On July 13, 1776, Lord Sandwich collided with another ship en route from Halifax to New York City in story weather, suffering only minor damage apparently. Cook would have been appalled had he known. By January 1777, she was anchored off Newport, Rhode Island and used as a prison ship by the British to incarcerate captured American rebels.
“The Lord Sandwich had become a perversion of everything Endeavour had represented. Endeavour had always been characterized by action. She had crossed the Atlantic time and again, she had sailed the South Seas and Indian Ocean. All this time sailors had teemed over her masts, yards and decks: reefing, furling, setting, drawing, tightening, heaving, loosening, knotting, spinning yarn. The naturalists Banks and Solander had leapt from gunwale to gunwale, all to satisfy the thrill of a moment, to catch a glimpse of a rare plumage or an iridescent sparkle on the waves. To be confined aboard at Rio was Banks’s idea of hell. By 1777 this had all gone. Lord Sandwich was now locked in her station: anchors down, sails struck, hatches bolted, sentries posted, spirits suppressed. The people locked inside her resembled ghosts. She resembled a ghost herself.” [pp. 328-9]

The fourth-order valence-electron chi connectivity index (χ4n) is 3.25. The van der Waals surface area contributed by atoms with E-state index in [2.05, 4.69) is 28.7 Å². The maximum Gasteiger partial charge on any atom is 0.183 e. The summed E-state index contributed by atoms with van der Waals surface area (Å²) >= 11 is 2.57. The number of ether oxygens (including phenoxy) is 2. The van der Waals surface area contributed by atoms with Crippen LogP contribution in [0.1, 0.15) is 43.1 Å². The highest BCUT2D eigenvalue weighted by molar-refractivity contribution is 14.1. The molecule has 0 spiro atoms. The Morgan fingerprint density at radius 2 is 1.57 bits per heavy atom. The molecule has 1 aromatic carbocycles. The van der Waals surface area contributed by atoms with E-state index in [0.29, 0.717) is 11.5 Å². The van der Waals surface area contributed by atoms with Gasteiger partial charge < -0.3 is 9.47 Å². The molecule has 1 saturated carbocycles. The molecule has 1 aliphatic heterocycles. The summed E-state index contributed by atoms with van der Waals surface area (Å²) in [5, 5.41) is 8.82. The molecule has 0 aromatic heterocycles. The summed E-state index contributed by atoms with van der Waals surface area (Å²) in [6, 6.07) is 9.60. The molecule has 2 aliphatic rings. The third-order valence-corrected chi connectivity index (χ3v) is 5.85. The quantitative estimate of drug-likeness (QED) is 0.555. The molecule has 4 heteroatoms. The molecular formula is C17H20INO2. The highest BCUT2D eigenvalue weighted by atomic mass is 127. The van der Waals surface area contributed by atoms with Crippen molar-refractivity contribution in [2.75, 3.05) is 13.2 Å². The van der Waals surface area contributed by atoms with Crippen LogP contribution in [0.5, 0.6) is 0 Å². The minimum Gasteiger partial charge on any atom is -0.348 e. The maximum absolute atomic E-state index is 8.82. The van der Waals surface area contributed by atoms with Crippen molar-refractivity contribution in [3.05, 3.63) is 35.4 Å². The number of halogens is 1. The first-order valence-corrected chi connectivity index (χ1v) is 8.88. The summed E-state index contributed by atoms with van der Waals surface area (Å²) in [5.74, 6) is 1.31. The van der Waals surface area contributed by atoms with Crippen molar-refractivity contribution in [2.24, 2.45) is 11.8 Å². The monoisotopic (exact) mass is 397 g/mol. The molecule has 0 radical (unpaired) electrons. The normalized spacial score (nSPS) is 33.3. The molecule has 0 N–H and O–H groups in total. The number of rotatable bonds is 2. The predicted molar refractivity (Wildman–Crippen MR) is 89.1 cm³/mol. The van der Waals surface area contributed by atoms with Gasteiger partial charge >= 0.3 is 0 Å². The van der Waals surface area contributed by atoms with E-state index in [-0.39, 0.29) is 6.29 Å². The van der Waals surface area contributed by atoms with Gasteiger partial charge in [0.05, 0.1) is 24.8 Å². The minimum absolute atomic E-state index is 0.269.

Finally, on August 3, 1778, Lord Sandwich was deliberately scuttled off Goat Island to prevent French warships from sailing into Newport harbor and aiding American rebels. A sad end for such a brave ship.
Endeavour was afloat for just 14 years, from 1764 to 1778. Had she remained in the coal trade as Earl of Pembroke, she might have stayed in service for 60 to 90 years like other Whitby-built colliers. Yet she would have had a far less significant life. She would be unknown to us today.
Endeavour is a meticulously researched book. Moore has unearthed an amazing amount of detail about the people, places and events that figure in Endeavour’s story. But it does not read like an academic work.
Moore narrates the story of the South Sea voyage with enthusiasm and intensity. He makes you feel like you are on board the ship. You get to know the crew. You experience their fears and struggles and also their excitement and triumphs. The chapter dealing with Endeavour’s encounter with the Great Barrier Reef is especially tense and well-told.